Table 4-13. Operator Precedence

Operator / Element Associativity Description

::

left

PostgreSQL style typecast

[]

left

array element selection

.

left

table or column name separator

-

right

unary minus

^

left

exponential

*/%

left

multiplication, division, and modulo

+-

left

addition, subtraction

IS

 

test for TRUE, FALSE, NULL

ISNULL

 

test for NULL

NOT NULL

 

test for NOT NULL

any other

left

all other native and user-defined operators

IN

 

set membership

BETWEEN

 

containment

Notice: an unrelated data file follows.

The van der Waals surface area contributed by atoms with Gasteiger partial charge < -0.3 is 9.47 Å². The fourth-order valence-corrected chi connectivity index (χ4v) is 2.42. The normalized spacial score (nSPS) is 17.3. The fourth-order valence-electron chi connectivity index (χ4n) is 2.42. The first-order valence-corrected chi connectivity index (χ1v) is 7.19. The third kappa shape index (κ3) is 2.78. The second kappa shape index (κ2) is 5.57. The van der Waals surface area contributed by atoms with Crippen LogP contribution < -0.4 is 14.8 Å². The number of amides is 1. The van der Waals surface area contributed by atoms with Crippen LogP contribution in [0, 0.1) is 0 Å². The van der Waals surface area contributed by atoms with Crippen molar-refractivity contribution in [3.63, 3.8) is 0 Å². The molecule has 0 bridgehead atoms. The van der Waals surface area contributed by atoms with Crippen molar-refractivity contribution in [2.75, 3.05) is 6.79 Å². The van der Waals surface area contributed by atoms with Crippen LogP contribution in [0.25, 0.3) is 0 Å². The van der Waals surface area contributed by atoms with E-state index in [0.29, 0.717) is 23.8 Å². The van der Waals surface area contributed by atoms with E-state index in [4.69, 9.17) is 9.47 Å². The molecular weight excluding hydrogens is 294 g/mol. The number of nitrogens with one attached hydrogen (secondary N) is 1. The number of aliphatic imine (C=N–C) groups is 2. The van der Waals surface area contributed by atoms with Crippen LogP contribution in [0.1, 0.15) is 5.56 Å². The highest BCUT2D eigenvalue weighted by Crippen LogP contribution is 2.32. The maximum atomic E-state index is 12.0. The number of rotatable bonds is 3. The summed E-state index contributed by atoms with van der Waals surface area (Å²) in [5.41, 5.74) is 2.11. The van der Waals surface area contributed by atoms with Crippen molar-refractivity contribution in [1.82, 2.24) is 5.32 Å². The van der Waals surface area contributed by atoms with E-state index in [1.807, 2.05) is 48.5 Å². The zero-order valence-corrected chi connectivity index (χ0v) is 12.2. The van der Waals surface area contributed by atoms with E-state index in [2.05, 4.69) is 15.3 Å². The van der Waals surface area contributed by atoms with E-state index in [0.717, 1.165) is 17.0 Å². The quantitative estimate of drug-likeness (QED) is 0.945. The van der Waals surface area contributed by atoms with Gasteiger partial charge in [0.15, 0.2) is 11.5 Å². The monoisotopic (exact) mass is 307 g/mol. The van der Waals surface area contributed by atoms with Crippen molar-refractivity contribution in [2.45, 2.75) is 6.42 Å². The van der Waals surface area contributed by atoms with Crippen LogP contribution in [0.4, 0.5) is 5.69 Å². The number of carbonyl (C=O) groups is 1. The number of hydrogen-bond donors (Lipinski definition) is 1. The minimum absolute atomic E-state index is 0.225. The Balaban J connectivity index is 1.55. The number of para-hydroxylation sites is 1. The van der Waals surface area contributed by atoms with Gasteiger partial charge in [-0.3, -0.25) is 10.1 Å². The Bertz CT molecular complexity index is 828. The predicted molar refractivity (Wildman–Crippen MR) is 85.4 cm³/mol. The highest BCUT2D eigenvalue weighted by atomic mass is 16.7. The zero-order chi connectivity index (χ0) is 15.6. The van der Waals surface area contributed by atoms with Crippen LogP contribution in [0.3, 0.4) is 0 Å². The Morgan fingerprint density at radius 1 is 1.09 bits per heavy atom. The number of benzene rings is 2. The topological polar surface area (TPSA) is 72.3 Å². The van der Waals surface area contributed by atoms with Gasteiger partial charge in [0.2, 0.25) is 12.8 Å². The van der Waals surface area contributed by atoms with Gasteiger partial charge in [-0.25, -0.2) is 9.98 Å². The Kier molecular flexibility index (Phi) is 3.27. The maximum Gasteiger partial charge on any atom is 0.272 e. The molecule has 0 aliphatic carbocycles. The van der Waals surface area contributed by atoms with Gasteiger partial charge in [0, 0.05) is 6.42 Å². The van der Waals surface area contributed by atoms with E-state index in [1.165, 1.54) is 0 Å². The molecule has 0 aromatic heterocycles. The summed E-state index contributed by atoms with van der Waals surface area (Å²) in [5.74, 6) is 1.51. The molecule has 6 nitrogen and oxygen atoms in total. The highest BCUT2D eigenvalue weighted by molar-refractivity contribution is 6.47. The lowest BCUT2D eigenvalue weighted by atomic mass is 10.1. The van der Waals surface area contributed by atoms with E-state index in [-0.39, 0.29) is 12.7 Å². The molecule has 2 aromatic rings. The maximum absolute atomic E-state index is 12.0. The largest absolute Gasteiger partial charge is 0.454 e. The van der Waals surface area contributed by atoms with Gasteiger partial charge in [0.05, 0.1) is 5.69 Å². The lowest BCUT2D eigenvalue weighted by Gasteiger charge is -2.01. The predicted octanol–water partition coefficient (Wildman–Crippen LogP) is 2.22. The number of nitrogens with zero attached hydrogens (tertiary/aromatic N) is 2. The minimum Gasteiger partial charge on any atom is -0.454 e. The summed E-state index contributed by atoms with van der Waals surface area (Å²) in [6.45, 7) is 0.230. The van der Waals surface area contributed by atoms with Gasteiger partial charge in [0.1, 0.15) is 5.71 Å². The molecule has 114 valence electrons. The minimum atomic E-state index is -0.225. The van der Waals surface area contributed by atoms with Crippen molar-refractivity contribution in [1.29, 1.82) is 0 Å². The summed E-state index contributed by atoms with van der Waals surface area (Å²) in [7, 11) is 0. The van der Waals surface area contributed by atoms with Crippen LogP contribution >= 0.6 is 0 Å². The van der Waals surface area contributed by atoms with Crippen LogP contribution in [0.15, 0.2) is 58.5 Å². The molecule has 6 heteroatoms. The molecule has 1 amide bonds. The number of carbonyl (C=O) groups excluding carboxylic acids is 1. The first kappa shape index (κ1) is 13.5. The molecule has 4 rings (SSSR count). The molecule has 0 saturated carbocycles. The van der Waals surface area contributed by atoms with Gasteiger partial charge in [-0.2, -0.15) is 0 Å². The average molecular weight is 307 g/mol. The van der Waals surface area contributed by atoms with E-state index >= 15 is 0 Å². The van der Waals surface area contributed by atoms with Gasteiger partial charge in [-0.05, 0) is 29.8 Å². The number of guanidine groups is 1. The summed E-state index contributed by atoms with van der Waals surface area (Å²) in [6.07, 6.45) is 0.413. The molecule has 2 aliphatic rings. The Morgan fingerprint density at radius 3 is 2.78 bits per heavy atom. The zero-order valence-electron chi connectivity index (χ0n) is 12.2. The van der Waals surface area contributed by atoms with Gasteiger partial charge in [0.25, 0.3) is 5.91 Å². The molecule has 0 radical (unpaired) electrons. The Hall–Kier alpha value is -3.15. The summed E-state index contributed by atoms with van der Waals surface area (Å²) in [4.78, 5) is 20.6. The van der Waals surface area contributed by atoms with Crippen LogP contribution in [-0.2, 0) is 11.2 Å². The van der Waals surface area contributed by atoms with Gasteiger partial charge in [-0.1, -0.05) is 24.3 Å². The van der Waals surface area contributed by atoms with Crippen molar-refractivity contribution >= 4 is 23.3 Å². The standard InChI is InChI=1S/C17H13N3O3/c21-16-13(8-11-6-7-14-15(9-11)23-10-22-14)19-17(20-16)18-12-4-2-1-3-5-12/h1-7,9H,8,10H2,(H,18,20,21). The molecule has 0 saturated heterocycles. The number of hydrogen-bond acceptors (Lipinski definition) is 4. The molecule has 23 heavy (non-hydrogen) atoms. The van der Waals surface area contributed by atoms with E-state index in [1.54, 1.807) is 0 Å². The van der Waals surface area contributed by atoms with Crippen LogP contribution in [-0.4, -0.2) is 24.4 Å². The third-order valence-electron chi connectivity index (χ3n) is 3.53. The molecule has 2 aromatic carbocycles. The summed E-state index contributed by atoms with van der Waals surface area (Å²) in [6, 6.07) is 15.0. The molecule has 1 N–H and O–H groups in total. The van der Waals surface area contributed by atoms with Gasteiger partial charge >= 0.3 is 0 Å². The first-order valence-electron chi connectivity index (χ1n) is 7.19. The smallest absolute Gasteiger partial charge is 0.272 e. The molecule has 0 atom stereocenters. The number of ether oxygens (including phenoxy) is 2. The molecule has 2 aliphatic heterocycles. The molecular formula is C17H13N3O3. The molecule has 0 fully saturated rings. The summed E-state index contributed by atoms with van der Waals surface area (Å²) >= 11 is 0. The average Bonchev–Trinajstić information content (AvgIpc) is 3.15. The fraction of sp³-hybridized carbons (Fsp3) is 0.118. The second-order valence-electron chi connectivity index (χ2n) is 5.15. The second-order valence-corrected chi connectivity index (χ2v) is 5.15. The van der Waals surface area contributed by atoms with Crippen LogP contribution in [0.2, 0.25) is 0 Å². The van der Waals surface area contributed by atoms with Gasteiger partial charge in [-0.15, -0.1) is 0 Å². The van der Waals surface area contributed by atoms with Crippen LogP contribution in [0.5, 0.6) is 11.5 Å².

OVERLAPS

 

time interval overlap

LIKE ILIKE

 

string pattern matching

<>

 

less than, greater than

=

right

equality, assignment

NOT

right

logical negation

AND

left

logical conjunction

OR

left

logical conjunction

Note User Defined Operators
 

Operator precedence rules also apply to user-defined operators that have the same name as the built-in operators mentioned above. For example, if you define dot (.) operator for a custom data type, it has the same precedence as the built in dot (.) operator, no matter what you the defined the operator to do.

For instance, the BETWEEN keyword is used below to display publisher names whose suggested prices are between $8 and $13.50:

  SELECT publ_name
   FROM  publish
   WHERE sugg_price BETWEEN '8.00' AND '13.50';
   

The column displayed looks like this:

   publ_name
-----------------
 ODG Books
 Young Readers
 Reading Rainbow
(3 rows)